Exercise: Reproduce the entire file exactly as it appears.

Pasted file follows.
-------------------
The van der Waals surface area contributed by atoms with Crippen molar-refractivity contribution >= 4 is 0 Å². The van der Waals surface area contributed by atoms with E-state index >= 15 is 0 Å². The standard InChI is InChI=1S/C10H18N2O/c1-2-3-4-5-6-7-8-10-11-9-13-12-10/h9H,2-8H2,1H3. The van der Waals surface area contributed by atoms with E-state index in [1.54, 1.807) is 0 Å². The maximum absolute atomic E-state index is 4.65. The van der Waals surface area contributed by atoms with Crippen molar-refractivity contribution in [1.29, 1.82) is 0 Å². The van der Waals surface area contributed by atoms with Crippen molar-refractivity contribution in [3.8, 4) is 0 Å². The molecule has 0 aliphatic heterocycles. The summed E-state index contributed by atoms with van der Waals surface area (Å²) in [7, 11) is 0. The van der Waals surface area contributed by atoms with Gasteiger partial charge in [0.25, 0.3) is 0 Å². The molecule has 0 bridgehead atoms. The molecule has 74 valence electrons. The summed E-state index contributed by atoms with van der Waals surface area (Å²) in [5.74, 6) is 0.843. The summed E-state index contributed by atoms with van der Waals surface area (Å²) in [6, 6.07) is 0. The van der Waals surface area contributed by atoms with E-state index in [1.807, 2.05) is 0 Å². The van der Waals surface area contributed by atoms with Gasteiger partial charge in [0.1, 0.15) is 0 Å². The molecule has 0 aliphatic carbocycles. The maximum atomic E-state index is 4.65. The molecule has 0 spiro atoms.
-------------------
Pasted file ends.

The van der Waals surface area contributed by atoms with Crippen molar-refractivity contribution >= 4 is 0 Å². The van der Waals surface area contributed by atoms with E-state index >= 15 is 0 Å². The standard InChI is InChI=1S/C10H18N2O/c1-2-3-4-5-6-7-8-10-11-9-13-12-10/h9H,2-8H2,1H3. The van der Waals surface area contributed by atoms with E-state index in [1.54, 1.807) is 0 Å². The maximum absolute atomic E-state index is 4.65. The van der Waals surface area contributed by atoms with Crippen molar-refractivity contribution in [1.29, 1.82) is 0 Å². The van der Waals surface area contributed by atoms with Crippen molar-refractivity contribution in [3.8, 4) is 0 Å². The molecule has 0 aliphatic heterocycles. The summed E-state index contributed by atoms with van der Waals surface area (Å²) in [7, 11) is 0. The van der Waals surface area contributed by atoms with Gasteiger partial charge in [0.25, 0.3) is 0 Å². The molecule has 0 bridgehead atoms. The molecule has 74 valence electrons. The summed E-state index contributed by atoms with van der Waals surface area (Å²) in [5.74, 6) is 0.843. The summed E-state index contributed by atoms with van der Waals surface area (Å²) in [6, 6.07) is 0. The van der Waals surface area contributed by atoms with E-state index in [1.807, 2.05) is 0 Å². The van der Waals surface area contributed by atoms with Gasteiger partial charge in [0.1, 0.15) is 0 Å². The molecule has 0 aliphatic carbocycles. The maximum atomic E-state index is 4.65. The molecule has 0 spiro atoms.